The Semiconductor

by Deirdre Loughridge

Gustavo Dudamel conducting the Simón Bolívar Symphony Orchestra. Courtesy El Sistema, Caracas.

On a September evening in 2015, Venezuela’s Simón Bolívar Symphony Orchestra sat at the ready in an amphitheater in Berkeley, California. Their conductor Gustavo Dudamel walked to the podium, raised his baton, and set in motion the opening strains of Beethoven’s Ninth Symphony. Before long, the members of three local choirs would join the orchestra for the rousing choral finale: “Be embraced, millions! This kiss to the entire world!” I was one of 8,000 in the audience that evening, witness to a magical performance of one of the classical canon’s most epic works by the youthful, charismatic superstar conductor — who leads both the Bolívars and the Los Angeles Philharmonic, arguably America’s greatest orchestra. (He’s also the inspiration for Gael García Bernal’s character on the TV show Mozart in the Jungle.) As the concert’s organizers pointed out, Beethoven’s Ninth was “a call for universal brotherhood, and who better to deliver this message than Dudamel.”

Dudamel is a proud son of Venezuela and of El Sistema, the country’s renowned, widely imitated music education system, which puts orchestral instruments in the hands of hundreds of thousands of mostly poor youth, who rehearse for hours a day after school. But back home, doubts had hovered over Dudamel and his authority to deliver messages for humanity for over a year before that Beethoven thunderclap. In early 2014 — less than a year after Nicolás Maduro succeeded to the presidency after the death of Hugo Chávez — a toxic brew of economic dysfunction, rampant crime, and government corruption reached a boiling point, and tens of thousands took to the streets to protest Maduro’s government. This past February, in hunger-gripped Caracas, peaceful demonstrations ended in violence when security forces opened fire on protesters, killing three. Venezuelan pianist Gabriela Montero described the event in a widely circulated open letter as having “crossed a line,” and called on Dudamel to use his international fame to oppose Maduro and stop Venezuela’s democratic decay. Dudamel instead put out a mild statement, regretting the violence and invoking music as a “universal language of peace.” Back in California, he explained to the Los Angeles Times that he rejects calls to speak out on political issues. To do so, he said, would not be in the spirit of El Sistema, the music program that molded him and for which he is now a de facto ambassador.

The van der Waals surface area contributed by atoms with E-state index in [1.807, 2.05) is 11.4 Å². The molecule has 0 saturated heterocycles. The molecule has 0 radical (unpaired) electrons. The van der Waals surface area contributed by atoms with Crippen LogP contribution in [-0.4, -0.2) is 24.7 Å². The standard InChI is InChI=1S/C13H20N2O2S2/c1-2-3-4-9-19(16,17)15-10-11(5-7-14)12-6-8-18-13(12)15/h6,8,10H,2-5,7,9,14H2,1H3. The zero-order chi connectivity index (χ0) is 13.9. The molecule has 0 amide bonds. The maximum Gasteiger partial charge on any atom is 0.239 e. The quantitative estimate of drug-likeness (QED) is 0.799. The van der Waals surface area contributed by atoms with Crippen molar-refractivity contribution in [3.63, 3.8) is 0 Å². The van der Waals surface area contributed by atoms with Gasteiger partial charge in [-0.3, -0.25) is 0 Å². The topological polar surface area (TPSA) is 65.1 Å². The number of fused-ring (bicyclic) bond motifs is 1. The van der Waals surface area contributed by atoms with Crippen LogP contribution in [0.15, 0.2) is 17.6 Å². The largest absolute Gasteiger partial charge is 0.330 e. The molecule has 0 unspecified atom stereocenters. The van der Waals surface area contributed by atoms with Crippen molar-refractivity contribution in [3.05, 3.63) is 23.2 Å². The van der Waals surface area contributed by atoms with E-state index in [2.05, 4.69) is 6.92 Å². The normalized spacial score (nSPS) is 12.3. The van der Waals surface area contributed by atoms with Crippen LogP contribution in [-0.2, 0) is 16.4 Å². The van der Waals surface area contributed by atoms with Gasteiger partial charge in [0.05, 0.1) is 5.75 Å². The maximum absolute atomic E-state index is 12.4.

This grim year for Venezuela, however, has tested Dudamel’s reticence as never before. First came the death, on May 3, of an 18-year-old violist, shot and killed by the national guard during a protest in Caracas. Dudamel posted a public statement on Facebook saying “enough is enough,” making a vague plea to Maduro to “listen to the voice of the Venezuelan people,” and issuing a more specific call for a halt to violence. Then, in July, Maduro called for the establishment of a new national constituent assembly to rewrite the constitution, which could bypass the democratically elected, opposition-controlled parliament and permit his further consolidation of power. Dudamel subsequently wrote an op-ed for the New York Times in which he decried the plan as unconstitutional, and called instead for negotiations between disparate parties.